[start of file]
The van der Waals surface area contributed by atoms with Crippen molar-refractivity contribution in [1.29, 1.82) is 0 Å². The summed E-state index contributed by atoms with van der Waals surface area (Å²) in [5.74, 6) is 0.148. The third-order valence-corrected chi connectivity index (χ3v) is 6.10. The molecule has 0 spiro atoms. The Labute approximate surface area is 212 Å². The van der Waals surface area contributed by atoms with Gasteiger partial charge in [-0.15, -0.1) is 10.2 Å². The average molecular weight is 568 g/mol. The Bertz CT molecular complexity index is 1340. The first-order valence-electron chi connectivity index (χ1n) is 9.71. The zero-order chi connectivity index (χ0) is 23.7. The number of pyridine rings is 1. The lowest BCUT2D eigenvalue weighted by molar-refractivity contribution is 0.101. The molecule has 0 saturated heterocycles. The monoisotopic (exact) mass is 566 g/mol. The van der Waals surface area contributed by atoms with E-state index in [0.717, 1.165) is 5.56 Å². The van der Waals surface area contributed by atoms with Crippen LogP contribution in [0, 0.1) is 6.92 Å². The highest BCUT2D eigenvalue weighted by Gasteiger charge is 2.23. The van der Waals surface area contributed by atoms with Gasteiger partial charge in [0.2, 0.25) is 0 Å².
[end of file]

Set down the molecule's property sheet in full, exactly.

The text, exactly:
The van der Waals surface area contributed by atoms with Crippen molar-refractivity contribution in [1.29, 1.82) is 0 Å². The summed E-state index contributed by atoms with van der Waals surface area (Å²) in [5.74, 6) is 0.148. The third-order valence-corrected chi connectivity index (χ3v) is 6.10. The molecule has 0 spiro atoms. The Labute approximate surface area is 212 Å². The van der Waals surface area contributed by atoms with Gasteiger partial charge in [-0.15, -0.1) is 10.2 Å². The average molecular weight is 568 g/mol. The Bertz CT molecular complexity index is 1340. The first-order valence-electron chi connectivity index (χ1n) is 9.71. The zero-order chi connectivity index (χ0) is 23.7. The number of pyridine rings is 1. The lowest BCUT2D eigenvalue weighted by molar-refractivity contribution is 0.101. The molecule has 0 saturated heterocycles. The monoisotopic (exact) mass is 566 g/mol. The van der Waals surface area contributed by atoms with E-state index in [0.717, 1.165) is 5.56 Å². The van der Waals surface area contributed by atoms with Crippen LogP contribution in [0, 0.1) is 6.92 Å². The highest BCUT2D eigenvalue weighted by Gasteiger charge is 2.23. The van der Waals surface area contributed by atoms with Gasteiger partial charge in [0.2, 0.25) is 0 Å².